The relationship between India and China has in recent months become, as the cliche goes, the cynosure of all eyes. Border roads and dams; military incursions; a row over the Dalai Lama; illegal Chinese workers on Indian soil, Google™ maps, all have become milestones in the steady escalation of tensions.
The media has been at the centre of the dispute, and there is a feeling that “sections of the Indian media” (in other words, “anti-China media”) have been inclined to ratchet up the volume, ostensibly at the nod of their American, capitalist masters.
But could the opposite also be equally true? That “sections of the Indian media” (in other words, “pro-China media”) have been inclined to play down the tensions, ostensibly at the nod of their Chinese, communist masters?
Some proof comes from the manner in which the Lowy Institute for International Policy‘s survey of Chinese attitudes about their country and its place in the world is being reported.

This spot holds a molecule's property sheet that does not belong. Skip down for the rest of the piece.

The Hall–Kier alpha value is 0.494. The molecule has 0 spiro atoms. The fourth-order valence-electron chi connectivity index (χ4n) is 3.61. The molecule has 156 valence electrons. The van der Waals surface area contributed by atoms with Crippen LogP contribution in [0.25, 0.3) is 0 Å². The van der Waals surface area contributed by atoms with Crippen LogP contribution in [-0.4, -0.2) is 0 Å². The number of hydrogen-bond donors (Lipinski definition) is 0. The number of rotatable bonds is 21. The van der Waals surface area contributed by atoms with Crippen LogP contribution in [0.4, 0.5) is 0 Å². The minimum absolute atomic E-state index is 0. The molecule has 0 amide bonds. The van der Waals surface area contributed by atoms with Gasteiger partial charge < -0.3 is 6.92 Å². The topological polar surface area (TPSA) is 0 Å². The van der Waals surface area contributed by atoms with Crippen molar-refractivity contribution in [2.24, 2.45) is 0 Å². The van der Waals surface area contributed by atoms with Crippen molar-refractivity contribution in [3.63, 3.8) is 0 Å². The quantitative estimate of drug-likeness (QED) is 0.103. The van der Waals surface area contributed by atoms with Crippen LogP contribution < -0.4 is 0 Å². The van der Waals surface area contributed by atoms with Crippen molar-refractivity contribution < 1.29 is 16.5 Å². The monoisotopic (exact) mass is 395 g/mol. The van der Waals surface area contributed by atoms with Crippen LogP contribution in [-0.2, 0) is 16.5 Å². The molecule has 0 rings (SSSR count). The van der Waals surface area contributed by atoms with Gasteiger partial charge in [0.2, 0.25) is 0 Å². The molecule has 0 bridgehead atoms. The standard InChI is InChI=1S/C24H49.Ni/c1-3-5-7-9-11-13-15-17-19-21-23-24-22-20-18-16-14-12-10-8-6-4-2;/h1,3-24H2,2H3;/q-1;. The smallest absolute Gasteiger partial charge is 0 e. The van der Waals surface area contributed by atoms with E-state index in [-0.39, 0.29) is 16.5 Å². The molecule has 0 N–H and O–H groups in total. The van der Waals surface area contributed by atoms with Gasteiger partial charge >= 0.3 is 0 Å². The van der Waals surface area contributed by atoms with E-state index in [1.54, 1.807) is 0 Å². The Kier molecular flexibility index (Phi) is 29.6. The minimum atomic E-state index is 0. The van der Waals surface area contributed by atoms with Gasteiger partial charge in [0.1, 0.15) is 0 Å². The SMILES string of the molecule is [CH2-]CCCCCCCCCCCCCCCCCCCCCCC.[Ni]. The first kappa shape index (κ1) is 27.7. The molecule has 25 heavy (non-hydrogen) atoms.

# Exhibit A, above, is from the December 2 edition of The Indian Express, New Delhi, whose Delhi-based correspondent avers that 40 per cent of Chinese think India is their country’s biggest threat “after the United States”.
# Exhibit B, below, is from the December 4 edition of The Hindu, Madras, whose Beijing correspondent reports that environmental issues are perceived to be the biggest challenges facing their country. “60 per cent of Chinese did not view India as a threat…, only 34% viewed India as a threat an the rest were non-committal.”
For the record, prime minister Manmohan Singh said during his recent State visit to the United States that he could not understand the reasons for China’s recent “assertiveness”.
Turned on its head, is China India’s greatest threat? Or not?
Newspaper facsimiles: courtesy The Indian Express and The Hindu
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